on when you read this column, it will be 75 days (or less)
until the next federal election when eligible voters will
cast their ballots on October 21st. As a lifelong politico
and partisan – full disclosure, I was the federal Conservative
candidate in Orleans in 2004 – I have no idea who will win
our riding or what will happen on the national scene.
is the beauty and frustration of democracy: campaigns matter
and I know it from firsthand experience, big time! Just
look back to the 2015 campaign, Justin Trudeau and the Liberal
party were running a distant third to the Stephen Harper’s
Conservatives and Thomas Mulcair’s NDP when the writ was
dropped for a gruelling 76-day campaign on Aug. 4, yet Trudeau
and his team formed a majority government.
To be clear,
this column will not stump for one candidate or one party
over another, rather it is an attempt to layout some observations
– based on political consensus and what the polls tell us
today – of what is likely to transpire this fall during
the federal campaign.
As of today,
the governing Liberals and opposition Conservatives are
statistically tied given what consecutive national polls
(Ipsos, Nanos, Ekos and others) have yielded since late-June
with neither party poised to form a majority government.
But to paraphrase former Prime Minister John G. Diefenbaker,
polls are for dogs.
The other big
unknown for campaign 2019 is whether Jagmeet Singh and his
NDP can soar back to the 2011 official opposition status
(or more?) achieved by Jack Layton or, as the polls presently
indicate, be overtaken by the Greens and a resurgent Bloc
Quebecois in terms of House of Commons seats won post Oct.
Then there is
Maxime Bernier’s People’s Party that looks as though it
may field a full-slate of 338 candidates but is still only
registering between 1% and 2% support in today’s polls.
are infinite, yet the campaign narrative is being defined.
The Liberals, with four years in government, must defend
their record without question. They will work to frame it
as a work in progress pointing to their social, cultural,
climate and economic policy successes … according to them.
Look for repeated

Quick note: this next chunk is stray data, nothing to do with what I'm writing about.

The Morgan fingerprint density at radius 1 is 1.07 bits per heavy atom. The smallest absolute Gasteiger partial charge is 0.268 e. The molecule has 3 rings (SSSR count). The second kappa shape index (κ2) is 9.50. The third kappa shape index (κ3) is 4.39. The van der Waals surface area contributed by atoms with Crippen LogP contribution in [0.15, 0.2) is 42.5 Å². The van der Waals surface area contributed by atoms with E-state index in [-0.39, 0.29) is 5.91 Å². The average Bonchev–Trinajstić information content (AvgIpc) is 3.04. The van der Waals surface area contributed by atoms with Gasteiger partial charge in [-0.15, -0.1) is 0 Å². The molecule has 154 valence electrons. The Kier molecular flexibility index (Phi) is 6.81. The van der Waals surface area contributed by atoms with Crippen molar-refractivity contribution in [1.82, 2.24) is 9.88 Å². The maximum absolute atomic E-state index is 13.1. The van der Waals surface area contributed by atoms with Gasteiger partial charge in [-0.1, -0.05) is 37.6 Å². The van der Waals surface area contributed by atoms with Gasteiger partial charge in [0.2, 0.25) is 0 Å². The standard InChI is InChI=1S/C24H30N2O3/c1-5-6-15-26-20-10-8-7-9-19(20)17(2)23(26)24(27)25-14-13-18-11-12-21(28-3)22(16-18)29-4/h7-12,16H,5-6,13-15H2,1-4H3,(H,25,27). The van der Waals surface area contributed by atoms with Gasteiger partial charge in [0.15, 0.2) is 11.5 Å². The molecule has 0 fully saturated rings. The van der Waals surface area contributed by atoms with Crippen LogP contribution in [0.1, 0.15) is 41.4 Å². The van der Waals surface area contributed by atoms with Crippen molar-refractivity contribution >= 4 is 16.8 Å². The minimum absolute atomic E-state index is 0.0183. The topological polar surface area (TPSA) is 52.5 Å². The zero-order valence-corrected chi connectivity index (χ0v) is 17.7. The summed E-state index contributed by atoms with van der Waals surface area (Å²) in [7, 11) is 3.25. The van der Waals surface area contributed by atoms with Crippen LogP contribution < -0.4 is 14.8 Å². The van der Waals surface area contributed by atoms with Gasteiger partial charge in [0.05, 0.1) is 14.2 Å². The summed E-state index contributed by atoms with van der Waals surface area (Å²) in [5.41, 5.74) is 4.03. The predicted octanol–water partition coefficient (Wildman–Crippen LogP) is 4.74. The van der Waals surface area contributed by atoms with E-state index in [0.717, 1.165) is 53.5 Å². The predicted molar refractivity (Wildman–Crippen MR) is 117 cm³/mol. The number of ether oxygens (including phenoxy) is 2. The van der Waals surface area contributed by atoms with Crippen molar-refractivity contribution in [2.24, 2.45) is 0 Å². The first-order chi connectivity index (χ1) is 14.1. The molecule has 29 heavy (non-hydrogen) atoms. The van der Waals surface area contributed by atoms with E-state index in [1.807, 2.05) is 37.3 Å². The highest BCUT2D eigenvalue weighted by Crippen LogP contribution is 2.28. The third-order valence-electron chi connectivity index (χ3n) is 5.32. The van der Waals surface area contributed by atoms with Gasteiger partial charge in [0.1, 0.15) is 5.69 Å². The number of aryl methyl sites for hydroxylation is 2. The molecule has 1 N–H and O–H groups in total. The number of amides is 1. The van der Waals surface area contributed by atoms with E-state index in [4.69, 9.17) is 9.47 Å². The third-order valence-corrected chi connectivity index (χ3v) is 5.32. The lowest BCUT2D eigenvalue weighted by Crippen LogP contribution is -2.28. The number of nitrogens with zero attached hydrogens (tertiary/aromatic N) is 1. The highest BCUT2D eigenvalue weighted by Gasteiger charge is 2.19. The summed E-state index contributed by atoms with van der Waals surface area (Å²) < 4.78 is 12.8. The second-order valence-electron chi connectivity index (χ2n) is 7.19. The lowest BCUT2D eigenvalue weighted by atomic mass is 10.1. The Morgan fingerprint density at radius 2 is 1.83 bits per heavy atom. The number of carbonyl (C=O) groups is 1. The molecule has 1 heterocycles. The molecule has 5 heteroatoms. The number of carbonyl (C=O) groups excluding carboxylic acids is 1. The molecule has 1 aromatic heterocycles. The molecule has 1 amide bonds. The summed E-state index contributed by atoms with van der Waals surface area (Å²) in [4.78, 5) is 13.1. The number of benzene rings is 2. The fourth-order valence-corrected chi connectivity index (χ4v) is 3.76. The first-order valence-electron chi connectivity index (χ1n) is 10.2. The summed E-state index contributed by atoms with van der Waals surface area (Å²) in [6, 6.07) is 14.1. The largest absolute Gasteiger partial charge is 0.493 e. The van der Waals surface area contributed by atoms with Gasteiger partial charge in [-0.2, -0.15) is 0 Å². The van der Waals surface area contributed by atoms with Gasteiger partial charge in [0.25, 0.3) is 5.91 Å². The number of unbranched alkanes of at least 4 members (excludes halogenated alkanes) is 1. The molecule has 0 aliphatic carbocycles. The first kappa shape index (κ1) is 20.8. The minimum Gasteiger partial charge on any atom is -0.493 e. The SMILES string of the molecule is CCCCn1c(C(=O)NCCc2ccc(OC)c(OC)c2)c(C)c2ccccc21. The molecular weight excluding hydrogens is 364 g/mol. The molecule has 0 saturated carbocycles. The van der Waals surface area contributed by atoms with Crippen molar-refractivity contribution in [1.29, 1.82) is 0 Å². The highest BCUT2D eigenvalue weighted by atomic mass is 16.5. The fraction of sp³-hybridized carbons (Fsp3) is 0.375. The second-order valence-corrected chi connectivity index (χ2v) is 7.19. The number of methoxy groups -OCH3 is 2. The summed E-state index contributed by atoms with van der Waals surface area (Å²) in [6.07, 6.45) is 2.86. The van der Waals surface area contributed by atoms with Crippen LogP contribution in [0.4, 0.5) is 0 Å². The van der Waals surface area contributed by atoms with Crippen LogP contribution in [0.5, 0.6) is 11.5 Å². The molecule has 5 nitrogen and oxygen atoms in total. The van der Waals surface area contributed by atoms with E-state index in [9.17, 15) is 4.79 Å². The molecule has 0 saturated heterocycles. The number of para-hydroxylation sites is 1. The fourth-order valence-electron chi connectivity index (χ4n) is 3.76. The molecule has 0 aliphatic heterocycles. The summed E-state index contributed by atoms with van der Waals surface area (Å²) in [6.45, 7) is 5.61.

soundbites and commercials on TV, radio, and online about
a growing middle class, historic employment levels, trade
deals success and a commitment to fighting climate change.
On the other side of this campaign coin, expect Andrew Scheer’s
Conservatives to assert that Mr.
Trudeau is not-one-of-so-he-cannot
understand the middle class and they will heap on some international
trip embarrassments and portray the government’s economic
success narrative as selective at best. Look for them to
also drive some regional disparities – like our troubled
traditional energy sector in Western Canada – and if NAFTA
2.0 or USMCA or CUSMA whatever you want to call it is not
signed south of the border, well you get the picture.
For their part,
the NDP will try and regain the traditional left from the
Liberals and show themselves as the real deal with an unabashed
tax-and-spend platform offer-ing the proverbial chicken
in every pot with free drugs, dental care, and daycare whether
directly delivered by the federal government or via a no-limit
credit card of transfers to provincial and territorial governments.
While each party
will likely pledge to eschew the negative, attack and destroy
their opponent tactics that turn so many folks away from
politics, sadly none of them will adhere to or uphold this
pledge. And the explanation is simple, attack ads work.
Of course each of the main parties (Liberal, Conservative,
and NDP) will run some positive and rosy ads to portray
their leader as a nice guy.
As for their
blatant attack ads, they will respond that these are mere
factual contrasts to inform and educate voters … and most
of will categorize these explanations as bovine fecal matter,
As for the Greens
and the People’s Party, I have no insights into their messages
or financial capacity to punch through in any meaningful
way to influence the coming campaign.
But this is an
early August view, much can change over two months. A major
domestic shock, international crisis, terrorist incident
on our soil, natural disaster or new political scandal can
change the campaign dynamic very quickly.
Moreover, a boneheaded
tweet, video, or comment from an unknown candidate in the
riding of north-what neighbourhood-is that, a way offside
news release or supposedly off-the-record comment from a
campaign official to a journalist could rear its ugly head
at 3 a.m. some five days or less before the October 21st
vote. Yes, campaigns matter.
remember, if you do not engage in democracy you are destined
to be governed by your inferiors as Plato noted over 2,500